Setting up a development environment on Windows for coding in C can seem daunting for a new CS student. However, with the right tools and a step-by-step guide, the process can be straightforward. In this tutorial, we will walk through the process of setting up a development environment on Windows for coding in C.

Step 1: Install WSL

WSL (Windows Subsystem for Linux) is a compatibility layer that allows running Linux binaries natively on Windows. It provides an easy way to get a full Linux environment running on Windows, including a terminal and package manager.

To install WSL, follow the steps on the official Microsoft docs. Essentially, though, you should only need to run one command in an admin Powershell window:

wsl --install

This command should install WSL and Ubuntu. You’ll most likely need to reboot your PC, then when Ubuntu is run for the first time, you’ll get to create a username and password for Ubuntu. Then, WSL will be installed! Make sure to consult the official Microsoft documentation when installing WSL as sometimes things change.

Step 2: Install GCC

GCC (GNU Compiler Collection) is a collection of programming language compilers, including C. It is an essential tool for compiling and running C programs.

To install GCC on Ubuntu, follow these steps:

  1. Open a terminal window in Ubuntu by typing “ubuntu” in the Start menu search bar and selecting “Ubuntu” from the list of results.
  2. Run the following command to update the package list: sudo apt-get update
  3. Run the following command to install GCC: sudo apt-get install gcc build-essential

Step 3: Install VSCode

Visual Studio Code (VSCode) is a popular code editor with many features, including syntax highlighting, debugging, and extensions. It is a powerful tool for writing and editing C programs.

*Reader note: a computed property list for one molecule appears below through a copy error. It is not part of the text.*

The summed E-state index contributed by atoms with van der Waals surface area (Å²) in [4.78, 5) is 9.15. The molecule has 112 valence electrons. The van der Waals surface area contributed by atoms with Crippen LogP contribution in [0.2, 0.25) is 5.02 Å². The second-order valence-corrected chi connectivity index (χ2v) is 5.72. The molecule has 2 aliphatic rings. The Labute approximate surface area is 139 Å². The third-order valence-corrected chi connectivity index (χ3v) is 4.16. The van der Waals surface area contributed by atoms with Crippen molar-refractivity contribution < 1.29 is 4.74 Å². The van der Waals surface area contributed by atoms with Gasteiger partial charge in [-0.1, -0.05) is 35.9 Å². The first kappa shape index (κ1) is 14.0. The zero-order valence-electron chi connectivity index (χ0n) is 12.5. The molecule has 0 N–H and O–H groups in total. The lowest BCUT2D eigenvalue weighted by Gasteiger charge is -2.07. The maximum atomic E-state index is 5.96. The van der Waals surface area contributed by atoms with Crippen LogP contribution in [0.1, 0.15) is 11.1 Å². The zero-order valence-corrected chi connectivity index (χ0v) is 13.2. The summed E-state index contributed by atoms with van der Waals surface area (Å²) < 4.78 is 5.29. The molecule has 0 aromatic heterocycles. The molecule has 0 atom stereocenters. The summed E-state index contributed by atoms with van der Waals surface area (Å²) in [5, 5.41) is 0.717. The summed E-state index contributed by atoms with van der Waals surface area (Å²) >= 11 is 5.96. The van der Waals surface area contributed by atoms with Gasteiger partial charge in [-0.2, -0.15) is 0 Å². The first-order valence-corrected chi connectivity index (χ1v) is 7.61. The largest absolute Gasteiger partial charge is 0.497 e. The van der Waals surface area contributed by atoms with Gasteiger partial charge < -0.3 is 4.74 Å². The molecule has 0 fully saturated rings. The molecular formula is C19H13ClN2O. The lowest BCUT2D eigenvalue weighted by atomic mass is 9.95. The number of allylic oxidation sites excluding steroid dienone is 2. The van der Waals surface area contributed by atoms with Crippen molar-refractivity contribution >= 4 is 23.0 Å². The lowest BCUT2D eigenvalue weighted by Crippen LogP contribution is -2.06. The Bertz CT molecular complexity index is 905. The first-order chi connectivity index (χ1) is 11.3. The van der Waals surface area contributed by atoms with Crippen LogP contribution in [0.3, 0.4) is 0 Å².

To install VSCode on Windows, follow these steps:

  1. Go to the VSCode website at
  2. Click on the “Download for Windows” button to download the installer.
  3. Run the installer and follow the on-screen instructions to complete the installation process.

Step 4: Configure VSCode

Once you have installed VSCode, you need to configure it to work with WSL and GCC. Follow these steps to set up the necessary configurations:

  1. Open VSCode on Windows.
  2. Install the “Remote Development” extension pack by clicking on the “Extensions” icon in the left-hand toolbar and searching for “Remote Development”

Step 5: Opening VSCode Within WSL

Now that VSCode is installed and configured, let’s create a folder to store all of our C files and open it in VSCode in WSL. You can create a folder anywhere you like. However, for the purposes of this tutorial, I’m going to assume the folder is C:\code\

  1. Launch the WSL terminal: Open the WSL terminal by searching for “WSL” or the specific Linux distribution you have installed (in your case, probably Ubuntu) in the Windows Start menu. This will open a Linux shell within the Windows environment.
  2. Navigate to the desired folder: Use the cd command to navigate to the folder on your C drive that you want to open in VSCode. For example, if your folder is located at C:\code, you can use the following command to navigate to it: cd /mnt/c/code
  3. Create an empty C file: Use the touch command to create a “hello.c” file: touch hello.c
  4. Launch VSCode from the WSL terminal: In the WSL terminal, you can launch VSCode and specify the current directory to open. Use the code . command to open the current directory in VSCode. The dot (.) represents the current directory.
  5. Now, VSCode should be open and you can see hello.c on the left. You can now click on the file to edit it. (You can find a sample “hello world” program at the bottom of this article)

Step 6: Compiling and Running your C Files

Editing files is fun and all, but our real objective is to compile and run them. Luckily, this is a simple process and only requires 3 commands.

  1. First, you’ll need to open up a terminal within VSCode. This can be done by clicking Terminal under the View menu of VSCode.
  2. You should now see a terminal open at the bottom of your screen. At this point, you can compile the C file by typing the command gcc hello.c -o hello.exe
  3. You should see a hello.exe file appear on the left side of VSCode. You can run it by typing ./hello.exe in the terminal. You should see the text “Hello World!” printed in the terminal.

Congratulations! You have now set up a development environment on Windows for coding in C. You can use this environment to write, compile, and run C programs.


Sample C Program

Here is a sample “hello world” C program you can use to test your new dev environment:

#include <stdio.h>

int main(){
    printf("Hello World!\n");